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'There's no such thing as the Grafton Quarter': Councillors hit out at this year's Christmas lights

Attempts to re-name or re-brand parts of Dublin City have come in for criticism in recent years.

LOCAL REPRESENTATIVES IN Dublin have criticised Grafton Street’s new Christmas lights after the street’s old festive ‘Nollaig Shona Duit’ light was replaced with a sign welcoming shoppers to the ‘Grafton Quarter’ for the festive season. 

Light were switched on last night and people have since taken to Twitter to express their opinion about the apparent “re-brand” of the shopping street. 

The new Christmas sign was selected and erected by Dublin Business Improvement District (BID) – a business improvement organisation funded by a business rates levy and marketed as DublinTown – which has defended its decision. 

A spokesperson for DublinTown told TheJournal.ie that businesses around the area are in favour of the “Grafton Quarter” Christmas lights and noted that in 2014 Dublin City Council published a report titled ‘Grafton Street Quarter’ ahead of public realm improvements. 

Tweet by @The Grafton Quarter Source: The Grafton Quarter/Twitter

Local representatives, however, have criticised DublinTown over a lack of consultation. 

Independent Councillor Mannix Flynn told TheJournal.ie that Grafton Street is at risk of being “re-branded” by DublinTown , adding that members of Dublin City Council were not consulted regarding this year’s Christmas lights. 

“It’s artificial branding. There’s absolutely no need for it,” Flynn said. “This kind of branding is tacky, over-commercialisation”. 

Flynn said there were similar questions last year about re-naming Dublin’s Henry Street area at Christmas time as ‘Dublin One’.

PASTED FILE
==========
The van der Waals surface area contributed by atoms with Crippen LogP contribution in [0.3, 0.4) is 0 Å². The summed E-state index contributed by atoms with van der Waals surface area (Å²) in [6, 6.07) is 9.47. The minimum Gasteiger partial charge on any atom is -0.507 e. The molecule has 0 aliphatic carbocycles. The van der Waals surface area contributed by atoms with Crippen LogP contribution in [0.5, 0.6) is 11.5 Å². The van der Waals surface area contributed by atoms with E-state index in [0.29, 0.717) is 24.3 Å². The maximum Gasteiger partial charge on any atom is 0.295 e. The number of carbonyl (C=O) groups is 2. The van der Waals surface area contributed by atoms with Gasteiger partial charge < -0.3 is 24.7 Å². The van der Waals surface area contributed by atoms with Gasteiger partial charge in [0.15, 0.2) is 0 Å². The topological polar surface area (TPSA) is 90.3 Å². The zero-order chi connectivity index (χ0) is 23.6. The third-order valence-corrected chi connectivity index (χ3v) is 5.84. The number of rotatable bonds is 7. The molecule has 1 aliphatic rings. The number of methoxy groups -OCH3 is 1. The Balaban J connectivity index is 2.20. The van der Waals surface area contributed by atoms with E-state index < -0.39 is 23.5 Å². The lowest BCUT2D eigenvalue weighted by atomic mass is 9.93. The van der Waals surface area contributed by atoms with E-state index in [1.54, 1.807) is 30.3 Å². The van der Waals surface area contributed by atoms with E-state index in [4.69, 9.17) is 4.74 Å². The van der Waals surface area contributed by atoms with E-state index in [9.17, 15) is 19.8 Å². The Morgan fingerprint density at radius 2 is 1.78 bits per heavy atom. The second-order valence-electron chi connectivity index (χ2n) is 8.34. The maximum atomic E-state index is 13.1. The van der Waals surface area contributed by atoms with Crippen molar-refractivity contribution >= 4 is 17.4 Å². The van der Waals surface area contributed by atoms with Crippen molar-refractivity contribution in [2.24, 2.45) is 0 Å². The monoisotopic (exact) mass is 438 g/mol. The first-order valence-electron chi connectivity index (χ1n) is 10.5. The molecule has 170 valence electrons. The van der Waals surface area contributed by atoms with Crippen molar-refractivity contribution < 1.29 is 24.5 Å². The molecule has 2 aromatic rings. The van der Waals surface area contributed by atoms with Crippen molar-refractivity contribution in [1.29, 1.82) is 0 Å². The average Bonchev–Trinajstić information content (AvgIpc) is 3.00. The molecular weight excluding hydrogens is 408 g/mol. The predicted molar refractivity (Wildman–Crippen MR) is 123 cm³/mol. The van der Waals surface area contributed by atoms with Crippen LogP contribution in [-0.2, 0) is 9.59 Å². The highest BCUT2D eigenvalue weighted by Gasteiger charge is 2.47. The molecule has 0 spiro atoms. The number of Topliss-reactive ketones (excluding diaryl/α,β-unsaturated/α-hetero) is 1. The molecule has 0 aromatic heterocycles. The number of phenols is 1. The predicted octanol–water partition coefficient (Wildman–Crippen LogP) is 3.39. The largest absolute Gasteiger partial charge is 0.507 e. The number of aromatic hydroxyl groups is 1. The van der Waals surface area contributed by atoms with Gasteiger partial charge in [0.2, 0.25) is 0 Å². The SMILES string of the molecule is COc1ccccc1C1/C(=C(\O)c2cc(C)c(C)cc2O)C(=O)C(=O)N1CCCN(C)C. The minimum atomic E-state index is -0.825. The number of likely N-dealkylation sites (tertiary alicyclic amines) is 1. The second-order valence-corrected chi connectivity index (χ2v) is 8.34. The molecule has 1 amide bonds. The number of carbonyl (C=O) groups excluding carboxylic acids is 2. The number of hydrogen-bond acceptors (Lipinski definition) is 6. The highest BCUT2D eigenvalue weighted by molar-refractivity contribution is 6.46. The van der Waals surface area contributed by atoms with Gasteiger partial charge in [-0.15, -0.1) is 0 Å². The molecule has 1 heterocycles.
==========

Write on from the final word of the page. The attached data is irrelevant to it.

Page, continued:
In recent years, attempts to re-name or re-brand parts of Dublin City have come in for criticism. 

In 2006, Dublin City Council revealed a €2.6 billion plan for Dublin’s Liberties – a cultural and commercial quarter set to be re-branded SoHo or ‘South of Heuston Street’. 

In 2016, a marketing campaign, website and social-media profiles were launched, coining a new moniker for Dublin’s South Inner City – “SOBO” or South of Beckett O’Casey. 

Labour Councillor Rebecca Moynihan said that businesses paying rates on Grafton Street want to bring people into the area but that DublinTown “should re-think its branding strategy”. 

“You don’t need to put in lights that it’s ‘The Grafton Quarter’ because it’s not,” said Moynihan. “It’s well-known to Dubliners as Grafton Street. There’s no such thing as ‘Grafton Quarter’. 

“I think it turns people off…and it’s a waste of money. Do the [Christmas] lights well but don’t ruin the Grafton Street Christmas lights,” Moynihan said. “It’s marketing without listening to people. It’s inauthentic.”

DublinTown said that – unlike previous years – there is no official “switching-on” ceremony this year for Dublin’s Christmas lights. “DublinTown will just turn on the lights and people can come and enjoy them,” it said in a statement. 

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Last year, Dublin City Council was accused of being “Scrooge-like” for not holding a Christmas lights ceremony in Dublin. The previous year, however, was marred by overcrowding and issues of crowd safety. 

In 2016, Dublin’s Christmas lights ceremony on Grafton Street was described as “mayhem” due to overcrowding and organisational issues. 

In a statement, Dublin Town said: “It is a testament to the popularity of Dublin at Christmas, that more people than the streets can accommodate want to come see the moment the Christmas lights come on.”

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